About me

I was in theatre for five hours and the operation was a success. I thought I was going to wake up all groggy from the anesthetic, but instead, I woke up, looked at the time and said: “PUT THE SIMPSONS ON”.

I was only allowed to sit up 30 degrees for three months after the operation. That meant four and a half months flat on my back which was not fun at all. Eventually, I got up into a wheelchair, not that I used it very often. I felt that there wasn’t any point of getting up just to sit around the hospital.

I was unable to eat or drink, so I was fed by a tube that went straight into my stomach for 18 months. I then had an operation called a Laryngectomy. This is an operation where they bring your trachea (windpipe) to the front of your neck. Your esophagus (food pipe) and your trachea are separated. This means there is no chance of food going down to your lungs and causing a chest infection.

Before my accident life at nineteen was great. I was a very active person, I liked going to the beach, riding my motorbike, getting up to mischief with my mates and playing the guitar. I wasn’t the best at playing but loved making music all the same. I didn’t mind if it was drums, bass or whatever instrument I could get my hands on, let’s just say I liked making noise.

I was working in the scaffolding industry and it was physically demanding work. I used to have lots of fun with the bloke’s so you didn’t notice the hard work too much, although there are a lot of scaffolders that would disagree with that comment.

I was restoring an old car a 1966 hr holden special and it is nearly completed, Even though I can’t drive it is still my pride and joy. I had the motor rebuilt for free by my mate; he owned the workshop that I had my accident in front of.

I still live life as if my accident never happened. I don’t go out as much but I make up for it when I do. I go out to the movies, concerts, parties, restaurants, and pubs. I used to spend my money at pubs and drinks for parties, but now I would rather use it for concerts and dinners.

My old friends have drifted away but I have made several more like nurses and other quadriplegics and paraplegic’s. Also, people who have seen my advertisement for carers in the paper have phoned to meet me. One of my mates said he met 75% of his friends after his accident and they will do anything to help him.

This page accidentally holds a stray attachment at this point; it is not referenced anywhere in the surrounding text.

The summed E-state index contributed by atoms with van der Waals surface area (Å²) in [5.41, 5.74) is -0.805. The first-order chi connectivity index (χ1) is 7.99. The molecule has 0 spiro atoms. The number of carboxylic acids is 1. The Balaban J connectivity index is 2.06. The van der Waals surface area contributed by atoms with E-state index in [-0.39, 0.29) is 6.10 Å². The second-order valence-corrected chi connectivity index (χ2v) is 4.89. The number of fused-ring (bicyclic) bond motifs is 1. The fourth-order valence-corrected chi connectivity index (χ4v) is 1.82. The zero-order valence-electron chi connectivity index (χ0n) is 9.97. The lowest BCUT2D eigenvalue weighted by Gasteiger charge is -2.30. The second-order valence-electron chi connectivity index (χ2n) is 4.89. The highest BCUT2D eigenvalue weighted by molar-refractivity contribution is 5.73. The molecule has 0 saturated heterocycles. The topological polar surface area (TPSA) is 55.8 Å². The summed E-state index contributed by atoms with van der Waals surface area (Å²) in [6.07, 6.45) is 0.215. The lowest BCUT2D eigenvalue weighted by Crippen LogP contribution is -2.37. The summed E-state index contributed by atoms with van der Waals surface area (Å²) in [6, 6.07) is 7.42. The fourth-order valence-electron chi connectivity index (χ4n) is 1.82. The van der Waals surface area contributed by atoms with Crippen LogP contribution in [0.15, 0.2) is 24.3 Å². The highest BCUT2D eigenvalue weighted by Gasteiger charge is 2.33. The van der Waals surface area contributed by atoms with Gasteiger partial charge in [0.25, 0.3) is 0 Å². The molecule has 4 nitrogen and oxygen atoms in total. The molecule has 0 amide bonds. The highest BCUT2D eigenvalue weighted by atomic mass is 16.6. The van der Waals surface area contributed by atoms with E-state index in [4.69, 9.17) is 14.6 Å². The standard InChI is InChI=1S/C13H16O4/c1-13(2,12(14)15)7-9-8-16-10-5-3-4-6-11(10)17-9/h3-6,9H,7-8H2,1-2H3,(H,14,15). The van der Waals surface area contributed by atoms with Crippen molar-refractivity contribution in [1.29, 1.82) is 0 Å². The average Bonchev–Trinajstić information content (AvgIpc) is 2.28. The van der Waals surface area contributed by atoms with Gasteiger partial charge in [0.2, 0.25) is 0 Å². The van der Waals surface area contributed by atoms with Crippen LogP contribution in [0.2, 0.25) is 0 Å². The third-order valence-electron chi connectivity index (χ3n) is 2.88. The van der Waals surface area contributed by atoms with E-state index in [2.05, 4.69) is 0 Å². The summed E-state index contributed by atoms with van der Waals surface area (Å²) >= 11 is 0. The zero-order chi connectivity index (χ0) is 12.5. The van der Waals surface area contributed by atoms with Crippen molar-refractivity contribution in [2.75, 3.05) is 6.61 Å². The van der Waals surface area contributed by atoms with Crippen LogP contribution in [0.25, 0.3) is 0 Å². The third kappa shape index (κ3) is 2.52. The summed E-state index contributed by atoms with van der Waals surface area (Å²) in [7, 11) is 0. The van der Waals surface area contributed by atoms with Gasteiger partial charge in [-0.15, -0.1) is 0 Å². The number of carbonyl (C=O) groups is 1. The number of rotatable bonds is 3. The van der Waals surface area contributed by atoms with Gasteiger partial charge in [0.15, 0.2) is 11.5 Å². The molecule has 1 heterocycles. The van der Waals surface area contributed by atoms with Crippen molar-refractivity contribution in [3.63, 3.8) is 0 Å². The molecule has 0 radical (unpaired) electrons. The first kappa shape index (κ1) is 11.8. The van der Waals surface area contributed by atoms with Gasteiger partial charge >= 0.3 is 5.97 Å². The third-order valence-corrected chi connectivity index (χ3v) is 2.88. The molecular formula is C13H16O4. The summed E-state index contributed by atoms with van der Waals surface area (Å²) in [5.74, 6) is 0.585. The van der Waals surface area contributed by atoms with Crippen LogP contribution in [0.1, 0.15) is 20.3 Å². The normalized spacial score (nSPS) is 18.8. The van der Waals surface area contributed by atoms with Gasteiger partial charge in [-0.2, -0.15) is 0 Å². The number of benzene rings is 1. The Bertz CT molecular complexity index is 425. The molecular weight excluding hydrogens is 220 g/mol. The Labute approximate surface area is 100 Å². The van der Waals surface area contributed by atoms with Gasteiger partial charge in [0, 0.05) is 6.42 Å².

I now live with my wife, Melissa and am surrounded by family and friends. Life is once again great and I look forward to my future.[/vc_column_text][/vc_column][vc_column width=”1/2″][vc_column_text]My name is Shane Agnew and I became a ventilated quadriplegic after a dirt bike accident (see My Accident). It happened seven days after my 20th birthday. Although I can’t move my arms and legs or breathe independently I have never lost my positive outlook on life, ask anyone that knows me. I always think it could have been worse. I could be brain damaged, still, be in a coma or I could have even died so I consider myself lucky in that respect.

For the first four weeks in Fremantle, I was unconscious whilst my parents and friends waited to see if I would survive. Would I die, would I be brain damaged or would I wake up ok. Slowly I started to wake, answering questions with my eyebrows than my eyelids and eventually being able to mouth words.

Doctors were amazed as nobody has ever survived a spinal cord injury this high (between C1 and the skull (see MY XRAYS). It was all thanks to the person and the life-saving actions that he took at the scene of the accident. I have him to thank for my life.

I spent a total of two and a half years in the hospital. Seven weeks in Fremantle Intensive Care Unit (ICU) in a very critical condition. Another seven weeks in Royal Perth Hospital ICU undergoing surgery to re-attach my skull to my spine. Finally, two years in Royal Perth Shenton Park Rehabilitation Campus waiting for the Ventilator Dependent Quadriplegic Program (VDQP) to be set up and finalized. This program would fund staff, equipment, and modifications to my house enabling me to live at home.

When I was transferred to Royal Perth Hospital ICU it was intimidating for me as Fremantle had become my comfort zone and I felt safe there. Anyway, the move was on because I needed the operation to stabilize my head to my spine.

My operation was booked for the day after I arrived. The operation was going to be delayed until the Leading doctor intervened and the operation went ahead on the scheduled date.[/vc_column_text][vc_single_image image=”136″ img_size=”full”][vc_single_image image=”121″ img_size=”full”][/vc_column][/vc_row]